Treatment options for urinary cancer will depend on your age, overall health and the extent of the cancer. Treatments for kidney and bladder cancer are given below.
- Surgery: Nephrectomy, or surgery to remove the kidney, is the most common cancer treatment. In a radical nephrectomy, the entire kidney is removed along with the adrenal gland, nearby tissue and sometimes lymph nodes. In a simple nephrectomy, only the kidney is removed. In a partial nephrectomy, only the part of the kidney containing the tumor is removed. The upside is that, because you have two kidneys, if one is removed, the other can usually pick up its work.
- Radiation therapy: Radiation therapy uses high-energy x-rays to kill cancer cells or, when the cancer has already spread to the bone, to relieve pain.
- Targeted therapy: This involves drugs that are used to attack specific parts of cancer cells, but have fewer side effects than chemotherapy drugs. This can be the first line of treatment for kidney cancer.
- Biological therapy: Also called immunotherapy, this uses the body’s immune system to fight the cancer.
- Chemotherapy: This involves the use of drugs to kill cancer cells; however, kidney cancer is often resistant to chemotherapy drugs.
- Arterial embolization: This is a procedure in which small pieces of a gelatin sponge or other material are injected through a catheter to clog the main renal blood vessel, thus shrinking the tumor by depriving it of blood and other substances it needs to grow. This technique is most often used before surgery to make the operation easier or, in cases where removing the tumor isn’t possible, to relieve pain.
- Chemotherapy: This involves the use of drugs to kill cancer cells. For bladder cancer, these drugs may be administered by mouth or intravenously, and in early-stage bladder cancer, it can be infused into the blood through the urethra. Chemotherapy may be given before or after surgery, and medications may be prescribed to counteract chemotherapy’s side effects.
- Radiation: Radiation uses high-energy x-rays to kill cancer cells. There are two types of radiation therapy—external beam, which is emitted from a machine outside the body, and internal, in which radioactive seeds are implanted directly into the tumor. Radiation is sometimes used after surgery to destroy any remaining cancer cells.
- Surgery: There are several types of surgery that may be used, depending on the stage of the disease. For superficial cancer, surgeons may perform a transurethral resection, in which a doctor inserts a cytoscope into the bladder through the urethra, removes the cancer with a small wire loop and burns away any remaining cells with an electric current or high-energy laser. For cancer that has spread to surrounding tissue, doctors may perform a cystectomy, which involves the removal of nearby lymph nodes and, in cases of a radical cystectomy, includes the creation of an opening in the abdomen for the discharge of urine, called a urostomy. (A new procedure called a urinary tract diversion involves the creation of an internal pouch to store urine using a piece of the colon; this pouch can the be drained several times a day.) For women, a radical cystectomy also includes the removal of the uterus, ovaries, fallopian tubes, anterior vaginal wall and urethra. For men with advanced bladder cancer, a cystoprostatectomy, or the removal of the bladder and prostate, may be used.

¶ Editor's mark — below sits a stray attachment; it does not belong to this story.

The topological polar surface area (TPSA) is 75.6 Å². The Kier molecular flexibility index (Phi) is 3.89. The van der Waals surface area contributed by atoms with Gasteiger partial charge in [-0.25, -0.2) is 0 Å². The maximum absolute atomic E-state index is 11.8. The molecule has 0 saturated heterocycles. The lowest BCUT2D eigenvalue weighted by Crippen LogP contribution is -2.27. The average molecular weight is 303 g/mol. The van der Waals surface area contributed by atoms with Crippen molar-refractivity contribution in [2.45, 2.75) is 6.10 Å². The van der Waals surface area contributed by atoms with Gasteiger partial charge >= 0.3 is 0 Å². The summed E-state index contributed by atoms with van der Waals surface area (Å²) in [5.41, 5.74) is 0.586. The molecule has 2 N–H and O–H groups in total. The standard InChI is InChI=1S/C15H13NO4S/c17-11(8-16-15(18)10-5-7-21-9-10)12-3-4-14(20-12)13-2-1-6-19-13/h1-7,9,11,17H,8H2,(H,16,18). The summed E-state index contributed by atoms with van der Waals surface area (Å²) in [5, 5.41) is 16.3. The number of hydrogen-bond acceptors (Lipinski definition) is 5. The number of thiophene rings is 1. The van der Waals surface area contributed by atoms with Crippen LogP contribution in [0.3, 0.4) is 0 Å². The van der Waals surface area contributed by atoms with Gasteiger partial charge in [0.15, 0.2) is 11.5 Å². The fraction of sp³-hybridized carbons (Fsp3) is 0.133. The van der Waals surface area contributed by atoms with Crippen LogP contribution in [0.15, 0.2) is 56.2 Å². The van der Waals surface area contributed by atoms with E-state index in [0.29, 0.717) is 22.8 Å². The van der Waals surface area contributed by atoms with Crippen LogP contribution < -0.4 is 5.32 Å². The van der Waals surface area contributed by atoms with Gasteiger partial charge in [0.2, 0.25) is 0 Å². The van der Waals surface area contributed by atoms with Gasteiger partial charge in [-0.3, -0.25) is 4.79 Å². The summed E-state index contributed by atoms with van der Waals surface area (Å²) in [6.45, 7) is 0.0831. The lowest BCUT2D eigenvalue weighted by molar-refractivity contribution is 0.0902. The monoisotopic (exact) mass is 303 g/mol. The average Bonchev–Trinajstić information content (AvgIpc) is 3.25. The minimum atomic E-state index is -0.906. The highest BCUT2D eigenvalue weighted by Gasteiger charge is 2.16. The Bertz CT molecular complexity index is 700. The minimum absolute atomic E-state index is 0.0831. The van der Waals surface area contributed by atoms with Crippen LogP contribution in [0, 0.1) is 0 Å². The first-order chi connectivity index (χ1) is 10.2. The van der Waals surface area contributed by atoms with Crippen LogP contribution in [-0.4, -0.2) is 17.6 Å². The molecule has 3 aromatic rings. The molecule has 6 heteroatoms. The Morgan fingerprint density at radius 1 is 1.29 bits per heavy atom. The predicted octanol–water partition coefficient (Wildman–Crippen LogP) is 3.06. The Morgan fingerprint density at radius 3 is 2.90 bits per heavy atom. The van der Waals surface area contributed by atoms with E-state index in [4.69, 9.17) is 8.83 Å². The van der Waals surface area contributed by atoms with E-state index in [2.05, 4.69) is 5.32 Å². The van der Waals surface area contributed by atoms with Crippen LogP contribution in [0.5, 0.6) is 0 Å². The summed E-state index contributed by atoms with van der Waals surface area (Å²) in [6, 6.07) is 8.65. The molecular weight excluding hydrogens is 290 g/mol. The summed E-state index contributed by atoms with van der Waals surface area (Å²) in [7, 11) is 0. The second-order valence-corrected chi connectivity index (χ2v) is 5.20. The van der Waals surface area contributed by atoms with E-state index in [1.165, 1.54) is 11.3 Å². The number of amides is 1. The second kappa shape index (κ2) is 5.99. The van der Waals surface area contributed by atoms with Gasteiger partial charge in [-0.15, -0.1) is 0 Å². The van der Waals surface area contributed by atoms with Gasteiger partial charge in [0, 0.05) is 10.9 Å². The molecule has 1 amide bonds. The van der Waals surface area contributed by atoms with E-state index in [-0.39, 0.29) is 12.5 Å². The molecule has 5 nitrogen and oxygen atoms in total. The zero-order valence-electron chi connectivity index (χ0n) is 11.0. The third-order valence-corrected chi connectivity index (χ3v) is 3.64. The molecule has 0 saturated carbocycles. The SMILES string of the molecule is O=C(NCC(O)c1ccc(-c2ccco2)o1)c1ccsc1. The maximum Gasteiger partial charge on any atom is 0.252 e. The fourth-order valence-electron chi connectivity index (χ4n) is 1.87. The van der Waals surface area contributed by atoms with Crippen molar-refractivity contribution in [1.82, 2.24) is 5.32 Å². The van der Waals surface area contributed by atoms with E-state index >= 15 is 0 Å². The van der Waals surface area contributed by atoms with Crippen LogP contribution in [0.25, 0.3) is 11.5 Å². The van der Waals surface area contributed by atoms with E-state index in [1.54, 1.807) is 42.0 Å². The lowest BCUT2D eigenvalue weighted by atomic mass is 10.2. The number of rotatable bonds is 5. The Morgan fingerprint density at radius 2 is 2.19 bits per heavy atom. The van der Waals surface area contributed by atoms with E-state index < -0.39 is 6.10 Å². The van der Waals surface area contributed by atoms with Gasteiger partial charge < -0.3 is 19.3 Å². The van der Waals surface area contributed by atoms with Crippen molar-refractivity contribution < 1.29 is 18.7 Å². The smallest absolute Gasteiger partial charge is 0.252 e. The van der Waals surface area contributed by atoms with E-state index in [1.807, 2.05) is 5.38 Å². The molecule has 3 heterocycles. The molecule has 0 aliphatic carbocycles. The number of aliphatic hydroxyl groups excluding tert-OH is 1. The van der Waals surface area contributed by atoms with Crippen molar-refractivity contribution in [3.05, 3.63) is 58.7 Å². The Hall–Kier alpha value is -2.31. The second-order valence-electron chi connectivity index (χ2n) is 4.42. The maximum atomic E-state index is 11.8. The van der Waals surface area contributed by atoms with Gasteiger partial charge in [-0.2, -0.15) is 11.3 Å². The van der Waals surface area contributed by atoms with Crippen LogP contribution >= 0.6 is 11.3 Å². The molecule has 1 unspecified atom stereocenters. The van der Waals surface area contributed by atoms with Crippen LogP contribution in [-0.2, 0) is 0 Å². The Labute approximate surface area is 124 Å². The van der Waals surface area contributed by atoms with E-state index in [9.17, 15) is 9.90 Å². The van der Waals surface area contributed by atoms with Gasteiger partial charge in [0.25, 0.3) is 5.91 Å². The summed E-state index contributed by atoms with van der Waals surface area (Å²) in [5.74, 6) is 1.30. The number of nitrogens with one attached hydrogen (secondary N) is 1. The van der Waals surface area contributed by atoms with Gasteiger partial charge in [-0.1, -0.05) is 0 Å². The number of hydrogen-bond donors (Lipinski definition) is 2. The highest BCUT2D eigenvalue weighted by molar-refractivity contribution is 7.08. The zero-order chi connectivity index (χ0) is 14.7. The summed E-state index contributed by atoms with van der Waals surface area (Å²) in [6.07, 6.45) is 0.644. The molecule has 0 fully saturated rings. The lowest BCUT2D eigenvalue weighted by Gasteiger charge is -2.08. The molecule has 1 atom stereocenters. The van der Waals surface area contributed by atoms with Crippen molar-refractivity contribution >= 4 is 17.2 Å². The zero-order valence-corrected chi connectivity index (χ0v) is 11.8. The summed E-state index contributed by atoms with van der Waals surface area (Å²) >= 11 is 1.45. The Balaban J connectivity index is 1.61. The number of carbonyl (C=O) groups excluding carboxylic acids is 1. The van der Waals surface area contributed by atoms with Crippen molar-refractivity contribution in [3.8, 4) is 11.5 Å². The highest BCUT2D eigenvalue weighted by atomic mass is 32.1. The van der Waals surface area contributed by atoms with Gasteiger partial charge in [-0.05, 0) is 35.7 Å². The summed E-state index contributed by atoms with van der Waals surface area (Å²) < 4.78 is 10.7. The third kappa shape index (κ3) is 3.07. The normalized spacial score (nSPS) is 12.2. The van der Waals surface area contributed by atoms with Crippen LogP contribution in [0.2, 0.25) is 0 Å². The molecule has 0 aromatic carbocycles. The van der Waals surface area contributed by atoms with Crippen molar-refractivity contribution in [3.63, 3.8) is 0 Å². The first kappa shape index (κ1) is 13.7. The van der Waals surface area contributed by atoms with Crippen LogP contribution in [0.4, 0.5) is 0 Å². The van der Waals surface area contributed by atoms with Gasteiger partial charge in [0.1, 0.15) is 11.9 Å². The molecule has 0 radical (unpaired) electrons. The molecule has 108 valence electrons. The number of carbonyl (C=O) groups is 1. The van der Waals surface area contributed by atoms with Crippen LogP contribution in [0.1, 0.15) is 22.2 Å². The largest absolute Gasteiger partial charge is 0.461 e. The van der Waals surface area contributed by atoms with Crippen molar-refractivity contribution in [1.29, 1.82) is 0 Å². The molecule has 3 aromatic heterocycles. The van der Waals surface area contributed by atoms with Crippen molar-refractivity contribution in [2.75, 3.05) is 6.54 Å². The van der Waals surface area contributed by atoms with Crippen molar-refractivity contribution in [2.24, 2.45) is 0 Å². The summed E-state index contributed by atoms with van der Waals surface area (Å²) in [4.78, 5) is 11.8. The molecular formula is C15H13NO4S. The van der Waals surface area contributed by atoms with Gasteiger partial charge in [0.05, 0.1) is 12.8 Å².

- Biologic therapy: In immunotherapy for bladder cancer, a liquid containing a live, weakened form of the bacteria that causes tuberculosis is installed in the bladder. The bacteria can stimulate the immune system, increasing the body’s ability to fight the cancer.
- Photodynamic therapy: This is a new treatment in which light-sensitive molecules are injected into the bloodstream; these molecules remain in cancer cells longer than normal cells. The doctor will insert a cytoscope through the urethra into the bladder and shine a red laser at the tumor. When the tumor is exposed to the light, the photosensitizers can cause cell damage and death.